Treatment of communicable diseases, epidemics and general public health emergencies were once covered under the National Health Act. Technically, it could be argued that, since they are still listed as areas of federal responsibility under the Act, they continue to fall within the realms of federal onus.
However, under the skilful hand of Scotty from Marketing, health matters have been reclassified and this is no longer the case. The current pandemic is covered by a special national body made up of the PM and the state premiers, but no opposition representatives, known as the National Cabinet, and charged with making health decisions to address the COVID-19 crisis.
The application of any decisions made by this National Cabinet is then left up to individual states, not the Federal Government.
Should any such decisions carried out by the states enjoy positive results, then for media purposes, the responsibility for those decisions was always a Federal Government area. (Media statements about all of these excellent scenarios are readily available.)
3. Being on deck during emergencies
In the past, the issue of who should steer the ship during major national calamities always came under the realm of prime ministers, most of whom stayed firmly in charge until the calamities had been sufficiently dealt with.
Not so under the Morrison Government.
National emergencies, state emergencies and global catastrophes are all, well, a trifle exhausting. As a result, Scott’s department plus the whole Parliament can have an extended leave pass during the coronavirus and Scotty himself can take a “staycation” to cook curries and attend the footy.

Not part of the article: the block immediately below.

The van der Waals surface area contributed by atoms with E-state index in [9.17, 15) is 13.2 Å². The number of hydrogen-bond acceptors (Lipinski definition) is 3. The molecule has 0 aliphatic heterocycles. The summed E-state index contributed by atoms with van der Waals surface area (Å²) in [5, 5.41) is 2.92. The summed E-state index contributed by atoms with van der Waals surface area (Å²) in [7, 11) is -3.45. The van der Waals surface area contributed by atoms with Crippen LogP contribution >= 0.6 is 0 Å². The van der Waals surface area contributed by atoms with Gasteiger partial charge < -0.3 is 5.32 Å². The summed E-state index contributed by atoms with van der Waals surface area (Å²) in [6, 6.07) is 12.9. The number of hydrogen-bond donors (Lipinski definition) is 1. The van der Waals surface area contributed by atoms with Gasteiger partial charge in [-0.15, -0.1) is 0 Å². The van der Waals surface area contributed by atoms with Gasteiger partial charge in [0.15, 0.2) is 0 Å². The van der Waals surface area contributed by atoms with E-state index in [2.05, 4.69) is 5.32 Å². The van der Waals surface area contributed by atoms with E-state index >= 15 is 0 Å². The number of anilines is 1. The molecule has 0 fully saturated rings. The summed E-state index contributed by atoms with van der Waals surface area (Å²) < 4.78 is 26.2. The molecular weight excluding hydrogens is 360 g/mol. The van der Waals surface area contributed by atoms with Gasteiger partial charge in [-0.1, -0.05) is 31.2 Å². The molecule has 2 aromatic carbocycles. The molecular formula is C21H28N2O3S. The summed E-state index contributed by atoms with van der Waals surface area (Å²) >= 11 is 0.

Since the PM can hardly be expected to "hold the hose", as he so eloquently put it, the previous bushfire emergency was also hardly something he could be expected to assist with. Thus a trip to Hawaii seemed like a perfectly reasonable course of action — which Scotty took.
4. Immigration with regard to "water-based" issues
The arrival of people by boat is an issue that the Prime Minister believes to be well within his area of expertise. However, the water part of said arrivals is an “on water matter" and, therefore, not considered part of his department or that of any government which he leads. There may be no discussion of "on water matters".
This means, if people happen to be sent back to their countries of origin to be persecuted or murdered, that’s an “on water matter", which cannot be discussed.
However, the indefinite incarceration of asylum seekers is fine for people who arrive by boat, over water — clearly.
Following through with visa applications is also an “on water matter" and thus, not something that needs to be dealt with by the Morrison Government.
The incarceration of anyone who may have lived in Biloela is under the jurisdiction of the Government. The processing of their visa applications is not.
All pretty clear, really.